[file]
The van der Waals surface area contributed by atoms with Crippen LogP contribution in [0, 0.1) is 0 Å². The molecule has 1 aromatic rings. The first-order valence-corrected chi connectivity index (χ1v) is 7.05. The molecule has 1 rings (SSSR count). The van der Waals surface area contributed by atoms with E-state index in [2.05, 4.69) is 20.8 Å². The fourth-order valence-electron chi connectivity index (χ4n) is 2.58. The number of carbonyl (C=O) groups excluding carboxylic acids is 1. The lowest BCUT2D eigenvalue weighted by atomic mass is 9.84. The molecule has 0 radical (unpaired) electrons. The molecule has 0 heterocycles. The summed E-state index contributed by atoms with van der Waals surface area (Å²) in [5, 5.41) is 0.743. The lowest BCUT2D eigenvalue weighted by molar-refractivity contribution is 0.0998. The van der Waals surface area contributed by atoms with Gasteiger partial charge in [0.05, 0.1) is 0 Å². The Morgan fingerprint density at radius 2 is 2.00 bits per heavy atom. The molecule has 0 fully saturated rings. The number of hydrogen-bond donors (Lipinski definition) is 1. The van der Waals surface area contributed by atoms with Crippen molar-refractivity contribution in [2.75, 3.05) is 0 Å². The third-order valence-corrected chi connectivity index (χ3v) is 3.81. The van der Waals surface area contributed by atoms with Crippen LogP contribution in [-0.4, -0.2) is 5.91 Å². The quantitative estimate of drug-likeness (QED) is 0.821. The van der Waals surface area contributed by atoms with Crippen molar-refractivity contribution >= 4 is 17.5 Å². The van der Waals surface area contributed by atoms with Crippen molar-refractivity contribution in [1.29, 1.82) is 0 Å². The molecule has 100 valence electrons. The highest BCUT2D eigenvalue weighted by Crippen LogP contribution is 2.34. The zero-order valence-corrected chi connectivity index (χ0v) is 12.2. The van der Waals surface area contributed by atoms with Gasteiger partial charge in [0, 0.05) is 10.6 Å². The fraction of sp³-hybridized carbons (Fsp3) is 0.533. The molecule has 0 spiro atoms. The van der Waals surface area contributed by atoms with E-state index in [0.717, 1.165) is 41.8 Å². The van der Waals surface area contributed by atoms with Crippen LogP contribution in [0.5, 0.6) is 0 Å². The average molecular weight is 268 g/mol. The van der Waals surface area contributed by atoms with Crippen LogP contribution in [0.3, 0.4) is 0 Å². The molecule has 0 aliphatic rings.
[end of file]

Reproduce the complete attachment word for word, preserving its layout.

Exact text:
The van der Waals surface area contributed by atoms with Crippen LogP contribution in [0, 0.1) is 0 Å². The molecule has 1 aromatic rings. The first-order valence-corrected chi connectivity index (χ1v) is 7.05. The molecule has 1 rings (SSSR count). The van der Waals surface area contributed by atoms with E-state index in [2.05, 4.69) is 20.8 Å². The fourth-order valence-electron chi connectivity index (χ4n) is 2.58. The number of carbonyl (C=O) groups excluding carboxylic acids is 1. The lowest BCUT2D eigenvalue weighted by atomic mass is 9.84. The molecule has 0 radical (unpaired) electrons. The molecule has 0 heterocycles. The summed E-state index contributed by atoms with van der Waals surface area (Å²) in [5, 5.41) is 0.743. The lowest BCUT2D eigenvalue weighted by molar-refractivity contribution is 0.0998. The van der Waals surface area contributed by atoms with Gasteiger partial charge in [0.05, 0.1) is 0 Å². The Morgan fingerprint density at radius 2 is 2.00 bits per heavy atom. The molecule has 0 fully saturated rings. The number of hydrogen-bond donors (Lipinski definition) is 1. The van der Waals surface area contributed by atoms with Crippen molar-refractivity contribution in [2.75, 3.05) is 0 Å². The third-order valence-corrected chi connectivity index (χ3v) is 3.81. The van der Waals surface area contributed by atoms with Crippen LogP contribution in [-0.4, -0.2) is 5.91 Å². The quantitative estimate of drug-likeness (QED) is 0.821. The van der Waals surface area contributed by atoms with Crippen molar-refractivity contribution >= 4 is 17.5 Å². The van der Waals surface area contributed by atoms with Crippen molar-refractivity contribution in [1.29, 1.82) is 0 Å². The molecule has 100 valence electrons. The highest BCUT2D eigenvalue weighted by Crippen LogP contribution is 2.34. The zero-order valence-corrected chi connectivity index (χ0v) is 12.2. The van der Waals surface area contributed by atoms with Gasteiger partial charge in [0, 0.05) is 10.6 Å². The fraction of sp³-hybridized carbons (Fsp3) is 0.533. The molecule has 0 spiro atoms. The van der Waals surface area contributed by atoms with E-state index in [0.717, 1.165) is 41.8 Å². The van der Waals surface area contributed by atoms with Crippen LogP contribution in [0.5, 0.6) is 0 Å². The average molecular weight is 268 g/mol. The van der Waals surface area contributed by atoms with Crippen LogP contribution in [0.3, 0.4) is 0 Å². The molecule has 0 aliphatic rings.